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One of my features is compositional of nature, represented by a vector [p1, p2, p3]. Each vector represents an emotion and each vector sums up to unity. Eg: [anger=0.10, sad=0.10, happy=0.80].

1) I read about natural constraints of compositional data. What are these?

2) These constraints force us to transform compositional data using isometric/additive/centered logratio before they become useable, why is this necessary?

I know that for a lot of models, correlated features are ill-advised. Is this why we transform compositional data?

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Regarding the constraints

You gave a good example of what a compositional data sample looks like. These 'natural constraints' as you call them are simply the restrictions on the sample space that compositional data implies.

A vector $\mathbf{x} = [x_1, x_2,...,x_D]$ must satisfy two requirements to fit into a 'compositional sample space', which is a D-dimensional simplex.

  1. $x_i \geq 0 \: \forall \: i=1,...,D$ , that is all elements of the vector must be greater or equal zero
  2. $\sum_{j=1}^{D}x_j=\mathcal{k}$, so all elements of $\mathbf{x}$ must sum up to $\mathcal{k}$, which is the 'total' of the composition. In your example this is 1, it could as well be 100, 1000 or any arbitrary number $\geq 0$.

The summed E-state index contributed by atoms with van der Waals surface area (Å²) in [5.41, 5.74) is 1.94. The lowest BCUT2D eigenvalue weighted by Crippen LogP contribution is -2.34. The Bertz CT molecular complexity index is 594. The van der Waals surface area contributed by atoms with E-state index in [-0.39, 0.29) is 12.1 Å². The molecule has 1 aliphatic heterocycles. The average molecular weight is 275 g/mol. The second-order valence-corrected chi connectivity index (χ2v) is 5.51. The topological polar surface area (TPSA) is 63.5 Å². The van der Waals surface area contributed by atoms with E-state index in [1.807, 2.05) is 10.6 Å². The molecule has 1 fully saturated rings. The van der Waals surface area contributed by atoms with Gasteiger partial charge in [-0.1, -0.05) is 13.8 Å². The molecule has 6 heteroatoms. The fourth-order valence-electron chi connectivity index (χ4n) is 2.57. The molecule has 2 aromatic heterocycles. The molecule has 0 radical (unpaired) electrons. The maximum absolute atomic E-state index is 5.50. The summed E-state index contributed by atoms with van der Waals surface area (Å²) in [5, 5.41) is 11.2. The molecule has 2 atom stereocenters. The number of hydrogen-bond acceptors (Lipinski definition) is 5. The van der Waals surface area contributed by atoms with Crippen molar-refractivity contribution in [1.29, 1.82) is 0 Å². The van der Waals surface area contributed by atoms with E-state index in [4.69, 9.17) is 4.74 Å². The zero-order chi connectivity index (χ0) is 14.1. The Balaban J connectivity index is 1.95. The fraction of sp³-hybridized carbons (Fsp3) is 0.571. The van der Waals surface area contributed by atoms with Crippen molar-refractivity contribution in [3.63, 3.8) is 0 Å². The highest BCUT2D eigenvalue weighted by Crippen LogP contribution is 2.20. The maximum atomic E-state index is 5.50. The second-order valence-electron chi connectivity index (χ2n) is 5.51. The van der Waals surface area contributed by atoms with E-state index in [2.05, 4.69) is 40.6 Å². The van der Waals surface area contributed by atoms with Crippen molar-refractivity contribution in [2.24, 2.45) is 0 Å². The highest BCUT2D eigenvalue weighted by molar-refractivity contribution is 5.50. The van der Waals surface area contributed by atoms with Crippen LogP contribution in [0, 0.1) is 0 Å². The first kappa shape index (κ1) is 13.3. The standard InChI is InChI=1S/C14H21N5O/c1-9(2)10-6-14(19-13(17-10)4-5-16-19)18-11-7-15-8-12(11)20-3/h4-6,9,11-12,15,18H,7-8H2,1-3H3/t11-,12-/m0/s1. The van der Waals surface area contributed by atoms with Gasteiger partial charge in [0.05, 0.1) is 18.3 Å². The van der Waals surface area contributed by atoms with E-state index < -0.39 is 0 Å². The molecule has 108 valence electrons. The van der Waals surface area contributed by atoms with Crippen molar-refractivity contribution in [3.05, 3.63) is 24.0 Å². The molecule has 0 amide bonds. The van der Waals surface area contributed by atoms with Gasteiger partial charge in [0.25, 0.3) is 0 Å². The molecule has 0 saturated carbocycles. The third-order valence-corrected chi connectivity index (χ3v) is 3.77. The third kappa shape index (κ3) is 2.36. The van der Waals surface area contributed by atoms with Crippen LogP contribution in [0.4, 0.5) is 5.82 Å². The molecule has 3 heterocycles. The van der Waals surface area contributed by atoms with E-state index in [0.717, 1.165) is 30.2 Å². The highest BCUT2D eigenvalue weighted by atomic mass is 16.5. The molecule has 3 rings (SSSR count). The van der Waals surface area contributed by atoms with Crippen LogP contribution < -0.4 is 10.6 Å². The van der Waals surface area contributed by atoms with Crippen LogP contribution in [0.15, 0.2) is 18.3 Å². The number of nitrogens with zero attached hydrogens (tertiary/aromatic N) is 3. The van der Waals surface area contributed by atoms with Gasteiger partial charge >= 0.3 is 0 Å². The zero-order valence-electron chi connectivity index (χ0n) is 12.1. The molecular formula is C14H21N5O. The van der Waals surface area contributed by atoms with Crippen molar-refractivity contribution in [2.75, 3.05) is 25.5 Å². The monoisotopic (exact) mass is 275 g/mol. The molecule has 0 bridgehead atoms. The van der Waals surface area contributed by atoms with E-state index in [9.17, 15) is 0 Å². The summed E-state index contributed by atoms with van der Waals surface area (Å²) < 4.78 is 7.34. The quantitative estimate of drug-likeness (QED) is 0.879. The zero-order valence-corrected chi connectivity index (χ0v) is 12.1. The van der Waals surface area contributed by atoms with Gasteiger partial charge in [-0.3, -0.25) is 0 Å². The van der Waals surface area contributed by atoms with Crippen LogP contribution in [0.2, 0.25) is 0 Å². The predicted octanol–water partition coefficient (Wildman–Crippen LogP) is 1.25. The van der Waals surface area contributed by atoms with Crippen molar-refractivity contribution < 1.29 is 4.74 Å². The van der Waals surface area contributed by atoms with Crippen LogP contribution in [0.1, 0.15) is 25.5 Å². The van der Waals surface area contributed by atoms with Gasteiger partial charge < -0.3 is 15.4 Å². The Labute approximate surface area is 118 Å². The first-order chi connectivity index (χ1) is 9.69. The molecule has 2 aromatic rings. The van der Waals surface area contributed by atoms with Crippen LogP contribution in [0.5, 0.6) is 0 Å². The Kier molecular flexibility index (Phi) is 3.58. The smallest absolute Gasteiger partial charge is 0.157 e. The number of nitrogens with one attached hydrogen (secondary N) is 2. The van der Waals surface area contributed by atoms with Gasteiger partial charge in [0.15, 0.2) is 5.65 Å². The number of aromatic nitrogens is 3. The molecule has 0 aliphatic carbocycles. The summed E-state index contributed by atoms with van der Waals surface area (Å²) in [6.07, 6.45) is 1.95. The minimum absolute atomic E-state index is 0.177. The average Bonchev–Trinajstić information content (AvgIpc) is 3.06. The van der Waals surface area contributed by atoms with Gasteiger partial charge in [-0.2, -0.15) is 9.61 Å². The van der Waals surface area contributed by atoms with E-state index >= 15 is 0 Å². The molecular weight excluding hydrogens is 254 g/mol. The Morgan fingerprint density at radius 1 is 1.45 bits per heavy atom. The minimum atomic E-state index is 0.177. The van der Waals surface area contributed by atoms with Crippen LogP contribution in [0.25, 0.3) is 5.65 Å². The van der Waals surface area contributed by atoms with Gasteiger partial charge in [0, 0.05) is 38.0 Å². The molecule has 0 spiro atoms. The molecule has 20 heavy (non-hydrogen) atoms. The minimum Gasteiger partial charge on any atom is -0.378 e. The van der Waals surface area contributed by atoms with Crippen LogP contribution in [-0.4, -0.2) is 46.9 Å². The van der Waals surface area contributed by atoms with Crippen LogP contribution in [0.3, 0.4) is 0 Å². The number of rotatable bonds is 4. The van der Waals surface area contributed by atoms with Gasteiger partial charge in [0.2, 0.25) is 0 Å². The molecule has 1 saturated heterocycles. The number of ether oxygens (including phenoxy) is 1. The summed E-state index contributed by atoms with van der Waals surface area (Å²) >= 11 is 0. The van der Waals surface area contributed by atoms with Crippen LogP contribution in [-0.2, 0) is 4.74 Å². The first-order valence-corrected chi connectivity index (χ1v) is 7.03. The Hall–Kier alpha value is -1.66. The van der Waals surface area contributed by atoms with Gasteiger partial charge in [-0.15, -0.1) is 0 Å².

Why transformations are often used with compositional data

As Aitchison states in 'The Statistical Analysis of Compositional Data'

"It is argued that the statistical analysis of such data has proved difficult because of a lack both of concepts of independence and of rich enough parametric classes of distributions in the simplex."

Aitchison elaborates on approaches to analysis of data in the simplex, while on the other hand Egozcue et al. (ref. 3 below) proposed the isometric log-ratio transformation to transform the data from a D-dimensional simplex to $\mathbb{R}^{D-1}$, in which the application of conventional statistical methods becomes possible.

Further references:

  1. Short summary of the most important concepts for compositional data analysis. I found this useful as a quick cheat sheet, but it does require some of the other two sources for initial understanding of the theory.
  2. Lecture notes on the topic of compositional data analysis.
  3. Egozcue et al. went into a lot of mathematical detail to motivate the necessity of the ilr transformation, which I can't and won't replicate here.
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